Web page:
B.B. King playing his guitar in 1992. The photo is on display at the National Portrait Gallery. (Photograph by Chuck Stewart via National Portrait Gallery)
Early Friday morning, when Ann Shumard’s radio delivered the news that B.B. King had died the night before, the senior curator of photographs at the Smithsonian’s National Portrait Gallery swung into action.
“I dropped everything, got on the computer and said, ‘Can we get an in memoriam label up?’” she recalls.
Call it breaking-news museum curation.
Messages were already pinging between curators, graphic designers and other museum staff: Do we have a portrait of the late great bluesman? Can we acknowledge his passing?
Shumard of course knew that a fine black-and-white photographic portrait already was on display in a ground-floor exhibit dedicated to recent acquisitions. Shumard herself had helped the gallery acquire the gelatin silver print in 2013. It was made by Chuck Stewart, that great portraitist of the music world. He created the photo in 1992, a year after King opened his blues club on Beale Street in Memphis.[‘American Cool’ at the National Portrait Gallery]
The staff edited and printed new text to go with the portrait. Verbs were changed to the past tense. The year of his passing was included. And a special separate label was added: “In Memoriam 1925-2015.”
Caroline Wooden, senior graphic designer at the National Portrait Gallery, adds new text to mark the passing of B.B. King, whose portrait is in the collection. (Bethany Morookian Bentley)
By the time the doors opened at 11:30 a.m., all was in place. Museum visitors noticed and were impressed.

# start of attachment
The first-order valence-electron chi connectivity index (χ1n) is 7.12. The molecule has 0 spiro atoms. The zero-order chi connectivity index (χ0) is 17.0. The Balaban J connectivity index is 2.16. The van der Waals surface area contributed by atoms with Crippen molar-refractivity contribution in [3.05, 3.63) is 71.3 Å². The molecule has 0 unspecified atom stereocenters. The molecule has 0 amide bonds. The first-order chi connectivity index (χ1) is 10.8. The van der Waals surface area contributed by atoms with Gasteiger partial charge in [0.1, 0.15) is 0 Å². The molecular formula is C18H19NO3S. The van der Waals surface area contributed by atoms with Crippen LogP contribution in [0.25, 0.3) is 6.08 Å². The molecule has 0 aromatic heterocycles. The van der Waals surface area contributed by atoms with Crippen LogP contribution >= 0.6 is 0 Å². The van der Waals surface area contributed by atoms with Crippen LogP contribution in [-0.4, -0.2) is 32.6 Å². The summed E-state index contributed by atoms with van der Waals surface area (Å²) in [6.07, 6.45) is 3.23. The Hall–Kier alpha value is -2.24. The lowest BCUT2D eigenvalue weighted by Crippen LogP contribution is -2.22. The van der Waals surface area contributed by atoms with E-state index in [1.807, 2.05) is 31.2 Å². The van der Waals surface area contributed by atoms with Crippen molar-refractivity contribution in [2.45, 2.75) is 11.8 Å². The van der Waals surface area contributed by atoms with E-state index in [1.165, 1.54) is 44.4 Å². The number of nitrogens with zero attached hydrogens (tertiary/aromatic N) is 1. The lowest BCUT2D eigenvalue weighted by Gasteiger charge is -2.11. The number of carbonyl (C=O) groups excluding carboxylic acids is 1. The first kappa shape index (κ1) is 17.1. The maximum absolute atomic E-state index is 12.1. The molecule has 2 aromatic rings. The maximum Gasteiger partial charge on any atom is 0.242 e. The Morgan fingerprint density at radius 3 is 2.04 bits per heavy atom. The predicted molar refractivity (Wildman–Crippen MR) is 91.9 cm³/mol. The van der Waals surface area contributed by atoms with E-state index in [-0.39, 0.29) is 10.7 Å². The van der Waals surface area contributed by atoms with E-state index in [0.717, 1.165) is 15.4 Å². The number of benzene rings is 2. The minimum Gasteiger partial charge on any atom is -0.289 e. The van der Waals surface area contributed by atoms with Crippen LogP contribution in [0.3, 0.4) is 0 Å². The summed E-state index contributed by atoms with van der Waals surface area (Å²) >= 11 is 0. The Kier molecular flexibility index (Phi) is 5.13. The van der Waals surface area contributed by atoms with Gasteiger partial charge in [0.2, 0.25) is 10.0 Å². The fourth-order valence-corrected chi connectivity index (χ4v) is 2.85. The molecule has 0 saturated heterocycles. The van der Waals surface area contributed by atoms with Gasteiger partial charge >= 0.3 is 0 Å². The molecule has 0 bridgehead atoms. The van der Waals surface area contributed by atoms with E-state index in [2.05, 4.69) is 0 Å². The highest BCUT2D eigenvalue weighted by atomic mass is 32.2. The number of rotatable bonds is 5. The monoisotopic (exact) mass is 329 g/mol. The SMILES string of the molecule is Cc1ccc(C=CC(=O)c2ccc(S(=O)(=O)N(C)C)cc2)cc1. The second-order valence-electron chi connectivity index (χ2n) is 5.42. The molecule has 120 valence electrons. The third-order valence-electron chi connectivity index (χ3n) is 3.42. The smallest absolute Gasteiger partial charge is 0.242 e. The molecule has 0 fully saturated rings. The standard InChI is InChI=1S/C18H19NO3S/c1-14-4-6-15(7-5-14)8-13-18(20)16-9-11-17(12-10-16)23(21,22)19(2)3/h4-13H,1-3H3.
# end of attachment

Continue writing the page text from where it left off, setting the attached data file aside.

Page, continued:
“That’s an art museum paying attention to the real world,” said Matt Stanley of Chantilly.
“We just found out about it three hours ago, and it’s already been acknowledged,” said Olivia Harcourt of West Palm Beach, Fla.
“I knew he was on the edge, I didn’t know he was gone,” said Linda O’Hare of Santa Barbara, Calif.
The gallery’s staff members have done this before — they quickly noted the passing of Robin Williams last year. The curators keep informal tabs on the living subjects of portraits in the collection. When possible, they update museum text in real time. They have noticed that National Portrait Gallery-goers are close readers of the text. However, unlike newspaper editors who keep pre-written obituaries of famous people handy, the curators don’t compose post-mortem labels in advance.
Seeing the portrait of King prompted people to stop and reflect on the passing of a legend. It turns out that almost everyone is a B.B. King fan on some level.
“I’ve always appreciated how, in my generation, the people he brought up and the people he mentored,” said Stanley, 57. “Stevie Ray Vaughan and Joe Bonamassa have really benefited a lot from him. The fact that he lasted that long and was still playing is fantastic.”
“We saw B.B. King at Toad’s Place in New Haven” about 10 years ago, said Larry Gluck, who lives outside New Haven, Conn. “It was amazing. At that point he was pretty sick with diabetes, but he could play like he was a young guy. It’s not a night you forget.”
“His hand and guitar were like one,” said Toby Gluck, Larry’s wife.
“He still had that smile on his face,” Larry Gluck said, nodding at the portrait.
The portrait shows a guitar player in rapture — eyes closed, blissful expression, finger hitting a note half-way up the guitar neck. Shumard, the curator, remembers seeing Stewart’s photograph in an exhibit and knowing it was perfect for the gallery, which did not yet have a portrait of King.
“I loved the fact that this was a photographer who really got music and got musicians,” Shumard says. “It feels wonderfully intimate. B.B. King is completely unaware of the camera, and consequently, the viewers of the picture feel as though they’re right there with him.”